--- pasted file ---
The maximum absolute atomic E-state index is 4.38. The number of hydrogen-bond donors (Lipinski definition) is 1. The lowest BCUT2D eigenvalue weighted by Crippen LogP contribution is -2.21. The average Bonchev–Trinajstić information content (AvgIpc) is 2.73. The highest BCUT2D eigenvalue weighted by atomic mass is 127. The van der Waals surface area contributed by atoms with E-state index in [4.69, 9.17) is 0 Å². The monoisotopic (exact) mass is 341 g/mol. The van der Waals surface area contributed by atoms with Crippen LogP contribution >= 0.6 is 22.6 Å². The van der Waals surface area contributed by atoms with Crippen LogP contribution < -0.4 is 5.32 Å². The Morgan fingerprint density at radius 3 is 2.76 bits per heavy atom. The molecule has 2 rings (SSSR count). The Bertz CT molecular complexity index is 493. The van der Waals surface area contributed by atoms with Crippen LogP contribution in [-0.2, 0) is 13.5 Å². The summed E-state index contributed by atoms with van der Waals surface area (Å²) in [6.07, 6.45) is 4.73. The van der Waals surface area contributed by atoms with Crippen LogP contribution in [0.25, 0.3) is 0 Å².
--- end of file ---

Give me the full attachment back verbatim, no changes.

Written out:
The maximum absolute atomic E-state index is 4.38. The number of hydrogen-bond donors (Lipinski definition) is 1. The lowest BCUT2D eigenvalue weighted by Crippen LogP contribution is -2.21. The average Bonchev–Trinajstić information content (AvgIpc) is 2.73. The highest BCUT2D eigenvalue weighted by atomic mass is 127. The van der Waals surface area contributed by atoms with E-state index in [4.69, 9.17) is 0 Å². The monoisotopic (exact) mass is 341 g/mol. The van der Waals surface area contributed by atoms with Crippen LogP contribution >= 0.6 is 22.6 Å². The van der Waals surface area contributed by atoms with Crippen LogP contribution < -0.4 is 5.32 Å². The Morgan fingerprint density at radius 3 is 2.76 bits per heavy atom. The molecule has 2 rings (SSSR count). The Bertz CT molecular complexity index is 493. The van der Waals surface area contributed by atoms with Crippen LogP contribution in [-0.2, 0) is 13.5 Å². The summed E-state index contributed by atoms with van der Waals surface area (Å²) in [6.07, 6.45) is 4.73. The van der Waals surface area contributed by atoms with Crippen LogP contribution in [0.25, 0.3) is 0 Å².